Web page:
Despite odds, digital is rarely where funding is cut, says Chief Digital Officer at UST

Vinson Kurian | Updated on May 12, 2021

Trent Mayberry, Chief Digital Officer, UST.

Mastering digital is the best way to deliver new products/services at scale, explains Trent Mayberry

Discretionary funding has certainly seen reduction in a tough economic environment. But from experience of leading digital transformation solutions company UST, digital is rarely where funding is cut.

After all, mastering digital is the best way to reach customers, partners, and deliver new products/services at scale, says Trent Mayberry, Chief Digital Officer (CDO), UST.

“While we go digital the job market too keeps changing with advances in technology. New jobs that didn’t even exist when many workers were in school are being created now,” Mayberry wrote to BusinessLine.

New skills in demand

“Increasing demand for AI/ML, IoT, digital twins, quantum computing, low-power chip design, among others, are putting greater and greater pressure on our teams to develop new skills at pace.”

Employee retention requires organisations to help workers take advantage of emerging opportunities, create self-organising teams that can adapt at pace, and provide a culture that allows people to feel productive and engaged.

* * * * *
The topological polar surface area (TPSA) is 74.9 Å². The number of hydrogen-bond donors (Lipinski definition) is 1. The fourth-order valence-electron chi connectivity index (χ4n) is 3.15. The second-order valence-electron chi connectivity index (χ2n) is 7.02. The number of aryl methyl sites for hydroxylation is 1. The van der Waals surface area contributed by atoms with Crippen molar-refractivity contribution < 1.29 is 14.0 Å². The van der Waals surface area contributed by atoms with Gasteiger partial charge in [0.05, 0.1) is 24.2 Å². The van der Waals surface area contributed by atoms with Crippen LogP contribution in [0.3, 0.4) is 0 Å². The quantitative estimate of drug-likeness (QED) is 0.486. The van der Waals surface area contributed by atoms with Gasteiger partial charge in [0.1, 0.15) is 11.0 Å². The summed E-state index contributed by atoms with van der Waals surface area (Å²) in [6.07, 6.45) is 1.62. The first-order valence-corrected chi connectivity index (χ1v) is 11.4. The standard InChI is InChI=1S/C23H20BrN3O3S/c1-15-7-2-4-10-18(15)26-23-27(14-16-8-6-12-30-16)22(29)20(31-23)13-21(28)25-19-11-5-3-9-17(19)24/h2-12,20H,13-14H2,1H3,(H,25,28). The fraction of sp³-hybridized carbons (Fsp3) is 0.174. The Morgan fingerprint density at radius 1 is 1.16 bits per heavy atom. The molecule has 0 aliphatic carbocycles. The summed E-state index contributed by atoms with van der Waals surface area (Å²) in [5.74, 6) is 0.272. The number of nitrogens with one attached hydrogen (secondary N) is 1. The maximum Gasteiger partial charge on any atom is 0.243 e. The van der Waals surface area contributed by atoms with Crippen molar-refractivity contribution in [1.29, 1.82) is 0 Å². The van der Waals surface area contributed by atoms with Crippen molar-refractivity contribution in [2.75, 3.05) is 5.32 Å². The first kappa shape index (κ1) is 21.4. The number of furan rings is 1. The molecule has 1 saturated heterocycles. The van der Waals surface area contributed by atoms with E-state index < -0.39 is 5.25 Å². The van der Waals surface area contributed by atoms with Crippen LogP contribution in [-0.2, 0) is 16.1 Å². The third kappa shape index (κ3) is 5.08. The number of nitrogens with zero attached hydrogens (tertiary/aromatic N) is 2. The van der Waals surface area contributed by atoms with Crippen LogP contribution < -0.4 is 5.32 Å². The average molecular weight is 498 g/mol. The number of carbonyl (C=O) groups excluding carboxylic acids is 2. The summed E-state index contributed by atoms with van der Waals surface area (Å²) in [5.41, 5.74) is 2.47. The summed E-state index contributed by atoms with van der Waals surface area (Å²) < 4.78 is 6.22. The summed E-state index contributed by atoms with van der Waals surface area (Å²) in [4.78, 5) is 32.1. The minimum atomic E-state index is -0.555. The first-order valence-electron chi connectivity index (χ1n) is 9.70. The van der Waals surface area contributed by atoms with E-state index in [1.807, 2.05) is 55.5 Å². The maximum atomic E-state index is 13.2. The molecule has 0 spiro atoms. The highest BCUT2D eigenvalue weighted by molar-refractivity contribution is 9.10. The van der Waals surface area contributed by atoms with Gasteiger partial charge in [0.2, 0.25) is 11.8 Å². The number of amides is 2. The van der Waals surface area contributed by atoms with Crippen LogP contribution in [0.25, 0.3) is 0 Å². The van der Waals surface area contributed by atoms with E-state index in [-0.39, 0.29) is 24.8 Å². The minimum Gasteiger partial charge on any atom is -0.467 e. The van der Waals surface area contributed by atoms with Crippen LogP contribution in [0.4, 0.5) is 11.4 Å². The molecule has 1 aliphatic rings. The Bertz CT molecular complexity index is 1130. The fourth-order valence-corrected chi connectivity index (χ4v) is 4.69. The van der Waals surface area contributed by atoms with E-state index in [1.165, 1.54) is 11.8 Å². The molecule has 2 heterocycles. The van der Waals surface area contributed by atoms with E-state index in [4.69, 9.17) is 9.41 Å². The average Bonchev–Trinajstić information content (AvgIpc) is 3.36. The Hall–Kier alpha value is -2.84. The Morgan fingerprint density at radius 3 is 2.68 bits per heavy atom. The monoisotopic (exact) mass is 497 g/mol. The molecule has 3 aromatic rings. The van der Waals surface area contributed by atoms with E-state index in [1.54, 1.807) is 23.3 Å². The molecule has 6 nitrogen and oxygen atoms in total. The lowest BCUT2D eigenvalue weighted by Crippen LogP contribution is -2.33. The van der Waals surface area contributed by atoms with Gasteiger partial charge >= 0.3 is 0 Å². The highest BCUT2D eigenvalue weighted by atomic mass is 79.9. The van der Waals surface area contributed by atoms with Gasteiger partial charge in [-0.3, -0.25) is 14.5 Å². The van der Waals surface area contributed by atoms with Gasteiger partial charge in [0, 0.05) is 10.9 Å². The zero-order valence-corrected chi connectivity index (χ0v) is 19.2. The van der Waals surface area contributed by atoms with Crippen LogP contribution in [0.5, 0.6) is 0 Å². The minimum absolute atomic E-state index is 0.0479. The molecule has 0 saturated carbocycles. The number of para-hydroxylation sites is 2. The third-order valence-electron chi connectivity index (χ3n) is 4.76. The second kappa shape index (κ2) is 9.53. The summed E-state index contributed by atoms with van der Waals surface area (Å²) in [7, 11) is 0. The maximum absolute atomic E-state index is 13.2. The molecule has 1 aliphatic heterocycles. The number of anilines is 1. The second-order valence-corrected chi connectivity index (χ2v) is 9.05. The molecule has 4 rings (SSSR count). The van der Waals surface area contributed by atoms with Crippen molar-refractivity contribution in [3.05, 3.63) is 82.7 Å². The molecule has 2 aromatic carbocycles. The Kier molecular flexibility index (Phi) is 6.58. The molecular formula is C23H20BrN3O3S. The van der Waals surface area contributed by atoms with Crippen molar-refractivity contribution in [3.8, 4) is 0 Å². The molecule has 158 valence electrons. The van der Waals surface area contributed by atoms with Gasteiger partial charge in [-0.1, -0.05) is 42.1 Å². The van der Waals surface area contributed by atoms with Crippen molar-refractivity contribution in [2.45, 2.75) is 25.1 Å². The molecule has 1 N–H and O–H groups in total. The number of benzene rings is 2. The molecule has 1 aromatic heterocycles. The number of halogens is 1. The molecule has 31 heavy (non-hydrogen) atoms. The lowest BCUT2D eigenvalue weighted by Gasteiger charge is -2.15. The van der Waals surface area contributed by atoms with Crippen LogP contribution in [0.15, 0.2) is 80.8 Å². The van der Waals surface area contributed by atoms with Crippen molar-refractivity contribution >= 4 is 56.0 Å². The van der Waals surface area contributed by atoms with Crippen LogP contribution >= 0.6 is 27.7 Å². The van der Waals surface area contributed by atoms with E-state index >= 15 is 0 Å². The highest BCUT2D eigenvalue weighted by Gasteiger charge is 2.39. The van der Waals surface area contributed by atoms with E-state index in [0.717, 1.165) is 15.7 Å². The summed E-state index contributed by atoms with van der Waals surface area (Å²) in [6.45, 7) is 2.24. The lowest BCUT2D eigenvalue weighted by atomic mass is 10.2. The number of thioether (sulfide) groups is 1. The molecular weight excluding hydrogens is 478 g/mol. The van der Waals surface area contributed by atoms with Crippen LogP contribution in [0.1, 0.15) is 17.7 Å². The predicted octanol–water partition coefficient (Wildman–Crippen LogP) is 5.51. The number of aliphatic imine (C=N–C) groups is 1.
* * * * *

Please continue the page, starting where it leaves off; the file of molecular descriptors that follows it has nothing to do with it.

If anything, organisations need to work harder to keep and grow employees as automation, cloud computing and new technologies finding it difficult to keep pace with talent demands.

Build own competencies

A recipe for disaster is to embrace digital, cloud or IoT without significant attention to cyber security, Mayberry observed. Emergence of fluid partnerships between companies to meet more sophisticated customer needs will add further to business risk.

Ransomware, low-level exploits, and DDoS (distributed denial of service attacks) are part of the new landscape for digital businesses. “Build your internal competencies and look for organisations embracing AI/ML as part of their cyber strategy while ensuring that humans can focus on the most appropriate business risks, rather than the volume of threats,” he says.

“I anticipate more and more collaboration between companies trying to manage the ever-expanding risks to our digital economy.”


Published on May 12, 2021

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